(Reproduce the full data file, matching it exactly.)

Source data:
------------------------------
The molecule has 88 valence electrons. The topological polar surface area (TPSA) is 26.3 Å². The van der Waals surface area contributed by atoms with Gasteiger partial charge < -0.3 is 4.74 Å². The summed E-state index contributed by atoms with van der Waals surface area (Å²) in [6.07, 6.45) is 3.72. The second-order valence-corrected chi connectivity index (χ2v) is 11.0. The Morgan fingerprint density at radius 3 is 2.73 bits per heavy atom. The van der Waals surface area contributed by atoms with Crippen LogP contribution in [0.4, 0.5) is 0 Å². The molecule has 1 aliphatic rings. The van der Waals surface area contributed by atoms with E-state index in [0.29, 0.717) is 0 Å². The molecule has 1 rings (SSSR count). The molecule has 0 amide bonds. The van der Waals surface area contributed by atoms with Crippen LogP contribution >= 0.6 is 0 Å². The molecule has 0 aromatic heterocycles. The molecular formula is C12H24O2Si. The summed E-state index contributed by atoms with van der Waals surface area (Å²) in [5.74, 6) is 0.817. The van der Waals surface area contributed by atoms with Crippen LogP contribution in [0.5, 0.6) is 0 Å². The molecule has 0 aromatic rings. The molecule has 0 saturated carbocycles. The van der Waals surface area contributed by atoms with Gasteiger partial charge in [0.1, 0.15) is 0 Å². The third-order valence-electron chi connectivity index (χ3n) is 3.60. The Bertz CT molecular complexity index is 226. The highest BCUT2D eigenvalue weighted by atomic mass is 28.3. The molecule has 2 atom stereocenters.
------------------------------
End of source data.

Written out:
The molecule has 88 valence electrons. The topological polar surface area (TPSA) is 26.3 Å². The van der Waals surface area contributed by atoms with Gasteiger partial charge < -0.3 is 4.74 Å². The summed E-state index contributed by atoms with van der Waals surface area (Å²) in [6.07, 6.45) is 3.72. The second-order valence-corrected chi connectivity index (χ2v) is 11.0. The Morgan fingerprint density at radius 3 is 2.73 bits per heavy atom. The van der Waals surface area contributed by atoms with Crippen LogP contribution in [0.4, 0.5) is 0 Å². The molecule has 1 aliphatic rings. The van der Waals surface area contributed by atoms with E-state index in [0.29, 0.717) is 0 Å². The molecule has 1 rings (SSSR count). The molecule has 0 amide bonds. The van der Waals surface area contributed by atoms with Crippen LogP contribution >= 0.6 is 0 Å². The molecule has 0 aromatic heterocycles. The molecular formula is C12H24O2Si. The summed E-state index contributed by atoms with van der Waals surface area (Å²) in [5.74, 6) is 0.817. The van der Waals surface area contributed by atoms with Crippen LogP contribution in [0.5, 0.6) is 0 Å². The molecule has 0 aromatic rings. The molecule has 0 saturated carbocycles. The van der Waals surface area contributed by atoms with Gasteiger partial charge in [0.1, 0.15) is 0 Å². The third-order valence-electron chi connectivity index (χ3n) is 3.60. The Bertz CT molecular complexity index is 226. The highest BCUT2D eigenvalue weighted by atomic mass is 28.3. The molecule has 2 atom stereocenters.